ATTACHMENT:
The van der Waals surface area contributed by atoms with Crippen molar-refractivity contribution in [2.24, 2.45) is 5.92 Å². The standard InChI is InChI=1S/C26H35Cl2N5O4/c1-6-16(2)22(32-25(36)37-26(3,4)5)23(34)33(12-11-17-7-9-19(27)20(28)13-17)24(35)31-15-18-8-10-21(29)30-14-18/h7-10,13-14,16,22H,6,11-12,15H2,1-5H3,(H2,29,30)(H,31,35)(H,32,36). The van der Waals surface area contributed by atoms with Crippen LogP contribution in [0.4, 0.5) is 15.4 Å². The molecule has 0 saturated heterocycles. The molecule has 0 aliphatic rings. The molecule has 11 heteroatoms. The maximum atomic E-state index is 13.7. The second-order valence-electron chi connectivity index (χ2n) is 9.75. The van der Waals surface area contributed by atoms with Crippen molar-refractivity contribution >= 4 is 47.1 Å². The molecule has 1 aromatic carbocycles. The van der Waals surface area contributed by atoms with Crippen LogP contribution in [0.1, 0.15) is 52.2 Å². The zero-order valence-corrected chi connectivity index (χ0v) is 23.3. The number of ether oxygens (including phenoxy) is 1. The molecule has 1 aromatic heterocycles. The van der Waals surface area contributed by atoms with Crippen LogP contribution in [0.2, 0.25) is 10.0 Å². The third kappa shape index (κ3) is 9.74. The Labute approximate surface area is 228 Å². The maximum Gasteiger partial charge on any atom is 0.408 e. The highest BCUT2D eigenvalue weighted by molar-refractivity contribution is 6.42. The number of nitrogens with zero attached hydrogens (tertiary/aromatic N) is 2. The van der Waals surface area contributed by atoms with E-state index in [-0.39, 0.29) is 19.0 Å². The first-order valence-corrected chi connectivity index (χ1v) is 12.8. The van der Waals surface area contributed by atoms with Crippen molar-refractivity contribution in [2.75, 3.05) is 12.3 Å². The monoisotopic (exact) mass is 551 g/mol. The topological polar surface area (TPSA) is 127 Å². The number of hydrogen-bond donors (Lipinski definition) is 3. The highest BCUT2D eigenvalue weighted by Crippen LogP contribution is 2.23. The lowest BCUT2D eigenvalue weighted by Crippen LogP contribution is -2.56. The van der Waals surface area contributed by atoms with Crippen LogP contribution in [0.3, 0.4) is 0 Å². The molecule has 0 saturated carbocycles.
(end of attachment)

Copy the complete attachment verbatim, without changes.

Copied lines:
The van der Waals surface area contributed by atoms with Crippen molar-refractivity contribution in [2.24, 2.45) is 5.92 Å². The standard InChI is InChI=1S/C26H35Cl2N5O4/c1-6-16(2)22(32-25(36)37-26(3,4)5)23(34)33(12-11-17-7-9-19(27)20(28)13-17)24(35)31-15-18-8-10-21(29)30-14-18/h7-10,13-14,16,22H,6,11-12,15H2,1-5H3,(H2,29,30)(H,31,35)(H,32,36). The van der Waals surface area contributed by atoms with Crippen LogP contribution in [0.4, 0.5) is 15.4 Å². The molecule has 0 saturated heterocycles. The molecule has 0 aliphatic rings. The molecule has 11 heteroatoms. The maximum atomic E-state index is 13.7. The second-order valence-electron chi connectivity index (χ2n) is 9.75. The van der Waals surface area contributed by atoms with Crippen molar-refractivity contribution >= 4 is 47.1 Å². The molecule has 1 aromatic carbocycles. The van der Waals surface area contributed by atoms with Crippen LogP contribution in [0.1, 0.15) is 52.2 Å². The zero-order valence-corrected chi connectivity index (χ0v) is 23.3. The number of ether oxygens (including phenoxy) is 1. The molecule has 1 aromatic heterocycles. The van der Waals surface area contributed by atoms with Crippen LogP contribution in [0.2, 0.25) is 10.0 Å². The third kappa shape index (κ3) is 9.74. The Labute approximate surface area is 228 Å². The maximum Gasteiger partial charge on any atom is 0.408 e. The highest BCUT2D eigenvalue weighted by molar-refractivity contribution is 6.42. The number of nitrogens with zero attached hydrogens (tertiary/aromatic N) is 2. The van der Waals surface area contributed by atoms with E-state index in [-0.39, 0.29) is 19.0 Å². The first-order valence-corrected chi connectivity index (χ1v) is 12.8. The van der Waals surface area contributed by atoms with Crippen molar-refractivity contribution in [2.75, 3.05) is 12.3 Å². The monoisotopic (exact) mass is 551 g/mol. The topological polar surface area (TPSA) is 127 Å². The number of hydrogen-bond donors (Lipinski definition) is 3. The highest BCUT2D eigenvalue weighted by Crippen LogP contribution is 2.23. The lowest BCUT2D eigenvalue weighted by Crippen LogP contribution is -2.56. The van der Waals surface area contributed by atoms with Crippen LogP contribution in [0.3, 0.4) is 0 Å². The molecule has 0 saturated carbocycles.